bogey & ruby

bogey & ruby

Monday, January 19, 2015

Mean Girls

"Mummy, how come every girl I like is mean to me?"

"Did something happen today?"

"Well, this girl I like wanted a number bib. I couldn't reach them in the cupboard so I stood on a cone and it got squished."


"She said, "Really, Sean?", in a mean voice, with her arms crossed."

"Did you get it for her anyway?"

Looking sheepish, "Yes.".

"Good boy."

What's endearing about this is that the girl is a head taller than him. Personally, I might have told her she was being rude as I handed her the number bib but I'm not sure that would have made a difference.

How do we deal with mean girls (and boys for that matter)? I never really mastered the art back in the day. And even now, I'm more about modelling empathy than fighting back. In the meantime, I advised him to hang with the nice girls. Hopefully he'll figure that one out before another cone gets crushed.

Sunday, January 18, 2015

New Year's Day

He died on New Year's Day
My friend
I'd known him
Half his life
In fits and spurts
And stops and starts
And ages in between
Long before
He lost his legs
I knew him when he ran
While I stood still
And watched him fade
Till he came back again
When illness
Took some more of him
I could have stayed but left
And never said goodbye to him
Which I deeply regret.
He had so many friends
My friend
And I was oh, but one
Who loved him more
Than I realized
And now too late, he's gone.

Monday, January 12, 2015

On The Road

It was a good day to see patients today, three of my favourites plus a new one who surprised us all. Sometimes it feels as though I'm the one getting the therapy.

Patient #1 : The sweetest man ever. Says I am like his daughter. He and his equally lovely wife are always worried that I may be starving/thirsty/tired. Each visit, they enquire if my son is better. This is because two months ago, I had to cut short our session when my son's school called me to tell me he was sick and could I pick him up ASAP. Last week, my patient tried to slip me a twenty ... "Pour votre fils.", he insisted. I declined, politely and firmly but ended up insulting him anyway. My son probably has more birthday and Christmas money languishing away in his savings account than my client has in his. We spent most of today's visit trying to sort out why he was having more pain in his leg. We started off by blaming the weather, always a convenient scapegoat in this climate, then I suggested it might be because he often forgets his walker when he's up and about, a sure sign that things are improving. After going through his exercises, we scheduled the next appointment and as I was heading to the door, I turned to find him right behind me, without the walker.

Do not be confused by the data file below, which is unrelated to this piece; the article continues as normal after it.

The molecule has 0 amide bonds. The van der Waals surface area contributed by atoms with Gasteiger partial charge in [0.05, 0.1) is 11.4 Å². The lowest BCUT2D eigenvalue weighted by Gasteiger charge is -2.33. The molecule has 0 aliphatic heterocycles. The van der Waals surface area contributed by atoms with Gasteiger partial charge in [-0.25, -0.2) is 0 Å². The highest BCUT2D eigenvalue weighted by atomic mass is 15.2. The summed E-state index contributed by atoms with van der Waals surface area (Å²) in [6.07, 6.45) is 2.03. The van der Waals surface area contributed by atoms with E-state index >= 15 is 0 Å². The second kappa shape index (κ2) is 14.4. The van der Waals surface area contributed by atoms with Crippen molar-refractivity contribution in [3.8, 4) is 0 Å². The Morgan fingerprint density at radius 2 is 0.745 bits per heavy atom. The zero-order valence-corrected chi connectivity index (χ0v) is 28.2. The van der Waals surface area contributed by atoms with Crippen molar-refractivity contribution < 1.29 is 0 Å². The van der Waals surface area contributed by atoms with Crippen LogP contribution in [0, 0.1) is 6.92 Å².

Patient #2 : A young man recovering from two devastating strokes, not a candidate for a rehab centre at the moment. It was a joint visit with the occupational therapist and her stagiaire. How I love team work! The client was asked what his goals were and he was adamant : "I want to walk." For more on walking, click here. We began our assessment with him in bed, and finished off in the kitchen as he took a few steps using the counter for support. Hurrah! Success from the start! Believe me, motivation doesn't always translate into goals met.

Patient #3 : A beautiful soul who turned 90 this past Saturday. During my lunch hour, I bought her a card with decoupage flowers on it because she loves flowers and her daughter keeps her supplied with fresh ones all year long so that her apartment is like a perpetual garden. She cried when she read the card and hugged me tight. For some reason she thinks I'm an angel and everytime I protest, she shushes me and half closing one eye, shakes a finger at me and tells me she knows these things. She goes to mass every opportunity and when she can't, someone brings mass to her. She's seen Jesus three times and was pushed once from behind by the devil while on vacation in the Caribbean. She prays for everyone she knows every single day, takes requests, and has been known to stir up a miracle or two. She says she's ready to die but Jesus won't have it so she's going to try a little reverse psychology by not asking him for a while. Her daughter left me a piece of birthday cake and I left her apartment balancing an enormous slice on a paper plate that she covered with a cocktail napkin. I drove around all afternoon with it on my passenger seat.